Coming Apart at the Seams, [S.A.D.]

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Seasonal Affective Disorder is real

If you notice periods of depression that seem to accompany seasonal changes during the year, you may suffer from seasonal affective disorder (SAD). This condition is characterized by recurrent episodes of depression – usually in late fall and winter – alternating with periods of normal or high mood the rest of the year.

Most people with SAD are women whose illness typically begins in their twenties, although men also report SAD of similar severity and have increasingly sought treatment. SAD can also occur in children and adolescents, in which case the syndrome is first suspected by parents and teachers. Many people with SAD report at least one close relative with a psychiatric condition, most frequently a severe depressive disorder (55 percent) or alcohol abuse (34 percent).

What are the patterns of SAD? Symptoms of “winter SAD” usually begin in October or November and subside in March or April. Some patients begin to slump as early as August, while others remain well until January. Regardless of the time of onset, most patients don’t feel fully back to normal until early May.

Their depressions are usually mild to moderate, but they can be severe. Very few patients with SAD have required hospitalization, and even fewer have been treated with electroconvulsive therapy.

The usual characteristics of recurrent winter depression include:

  • oversleeping,
  • daytime fatigue,
  • carbohydrate craving
  • and weight gain, although a patient does not necessarily show these symptoms.

Additionally, there are the usual features of depression, especially decreased sexual interest, lethargy, hopelessness, suicidal thoughts, lack of interest in normal activities, and social withdrawal.

Treating your SAD

Light therapy is now considered the first-line treatment intervention, and if properly dosed can produce relief within days. Antidepressants may also help, and if necessary can be used in conjunction with light. In about 1/10th of cases, annual relapse occurs in the summer rather than winter, possibly in response to high heat and humidity. During that period, the depression is more likely to be characterized by insomnia, decreased appetite, weight loss, and agitation or anxiety.

Interestingly, patients with such “reverse SAD” often find relief with summer trips to cooler climates in the north. Generally, normal air conditioning is not sufficient to relieve this depression, and an antidepressant may be needed. In still fewer cases, a patient may experience both winter and summer depressions, while feeling fine each fall and spring, around the equinoxes. The most common characteristic of people with winter SAD is their reaction to changes in environmental light.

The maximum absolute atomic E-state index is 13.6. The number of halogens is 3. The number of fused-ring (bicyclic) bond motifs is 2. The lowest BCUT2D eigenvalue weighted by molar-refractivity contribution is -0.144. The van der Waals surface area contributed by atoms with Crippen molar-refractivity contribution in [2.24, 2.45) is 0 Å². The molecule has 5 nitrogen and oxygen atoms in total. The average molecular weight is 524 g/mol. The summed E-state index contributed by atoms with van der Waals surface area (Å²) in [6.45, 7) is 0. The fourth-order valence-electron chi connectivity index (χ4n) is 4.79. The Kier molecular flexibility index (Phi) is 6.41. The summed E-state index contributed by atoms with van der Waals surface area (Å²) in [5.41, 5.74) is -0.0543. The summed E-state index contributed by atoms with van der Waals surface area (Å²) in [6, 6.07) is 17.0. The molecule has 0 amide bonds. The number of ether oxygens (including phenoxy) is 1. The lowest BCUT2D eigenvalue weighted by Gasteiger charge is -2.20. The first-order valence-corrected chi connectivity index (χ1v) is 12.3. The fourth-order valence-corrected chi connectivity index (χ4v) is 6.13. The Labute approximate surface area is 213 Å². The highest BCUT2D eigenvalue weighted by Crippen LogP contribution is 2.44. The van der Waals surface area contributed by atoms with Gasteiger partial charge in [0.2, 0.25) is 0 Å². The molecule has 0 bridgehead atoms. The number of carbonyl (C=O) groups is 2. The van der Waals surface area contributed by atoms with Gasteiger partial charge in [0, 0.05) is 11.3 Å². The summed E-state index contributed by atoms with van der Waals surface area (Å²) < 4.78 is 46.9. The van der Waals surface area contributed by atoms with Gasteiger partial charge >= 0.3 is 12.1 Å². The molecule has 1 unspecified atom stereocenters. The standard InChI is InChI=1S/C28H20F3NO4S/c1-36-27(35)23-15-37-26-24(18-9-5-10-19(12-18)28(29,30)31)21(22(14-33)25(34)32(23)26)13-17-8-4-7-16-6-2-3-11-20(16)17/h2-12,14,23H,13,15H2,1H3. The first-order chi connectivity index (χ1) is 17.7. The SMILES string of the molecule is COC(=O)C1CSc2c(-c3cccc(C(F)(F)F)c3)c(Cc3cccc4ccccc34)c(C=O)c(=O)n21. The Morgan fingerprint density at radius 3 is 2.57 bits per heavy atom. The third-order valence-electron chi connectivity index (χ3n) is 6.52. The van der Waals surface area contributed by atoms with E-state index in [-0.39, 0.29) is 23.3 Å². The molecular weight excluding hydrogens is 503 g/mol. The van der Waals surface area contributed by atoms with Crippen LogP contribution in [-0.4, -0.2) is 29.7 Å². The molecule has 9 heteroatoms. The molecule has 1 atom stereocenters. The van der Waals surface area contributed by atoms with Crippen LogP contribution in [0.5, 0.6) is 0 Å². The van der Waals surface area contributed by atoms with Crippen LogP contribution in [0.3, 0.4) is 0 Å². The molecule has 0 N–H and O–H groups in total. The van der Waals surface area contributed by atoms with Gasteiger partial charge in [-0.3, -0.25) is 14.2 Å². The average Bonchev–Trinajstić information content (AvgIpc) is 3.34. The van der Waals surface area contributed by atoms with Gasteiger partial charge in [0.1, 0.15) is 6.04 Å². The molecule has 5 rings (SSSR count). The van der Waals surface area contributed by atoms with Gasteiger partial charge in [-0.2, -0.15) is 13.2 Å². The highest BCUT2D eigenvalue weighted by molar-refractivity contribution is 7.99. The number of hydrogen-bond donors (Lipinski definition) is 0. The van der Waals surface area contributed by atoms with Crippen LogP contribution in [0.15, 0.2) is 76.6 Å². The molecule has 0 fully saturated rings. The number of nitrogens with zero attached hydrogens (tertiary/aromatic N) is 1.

Latitudes effect attitudes
Latitudes effect attitudes

Patients living at different latitudes note that their winter depressions are longer and more profound the farther north they live. Patients with SAD also report that their depression worsens or reappears whenever the weather is overcast at any time of the year, or if their indoor lighting is decreased. SAD is often misdiagnosed as hypothyroidism, hypoglycemia, infectious mononucleosis, and other viral infections.

http://www.ncpamd.com/seasonal.htm

http://www.mayoclinic.com/health/seasonal-affective-disorder/DS00195

http://www.alaskanorthernlights.com/

 

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Hope in the Darkness

Winter can be a particularly trying time for those who struggle with depression and bipolar disorder. The increased darkness outside can begin to reflect in our hearts and so increase the darkness within.

I know Pr. Bryan has posted here before about the challenge of winters in Alaska where the days are extremely short. But even in the Pacific Northwest, Seasonal Affective Disorder is a big problem. When you drive to work in very little light and drive home again in pitch dark, which is even darker when it is raining, it is hard to remember the long days of summer.

It is during this dark season that we must cling even more to the Light of Christ so that the darkness does not overcome us. We must cling to the faithfulness of our God who brings the sun every morning and the seasons in their turn, so that we know spring and summer will follow the darkness.

Thinking about this one dark night earlier this week, I wrote a poem, which I posted on my blog, Linda Kruschke’s Blog, as a Thankful Thursday post. I hope you like my ode to God’s promise of hope and light that stands firm even in the darkness, and that it reminds you of the hope we have in Jesus.

Hope in the Darkness

Sun sinks below the horizon
Darkness envelopes all life in my view
Each night the darkness comes sooner
Each morning the sun arises anew

This season, winter, brings darkness
It seems to engulf the light of my soul
Sometimes the darkness is deeper
And blacker than the blackest mine of coal

But winter does not last forever
Spring and summer bring sun ever near
Hope of a Light everlasting
Is all that my darkened soul needs to hear

In him was life, and that life was the light of all mankind. The light shines in the darkness, and the darkness has not overcome it.

John 1:4-5 (NIV).

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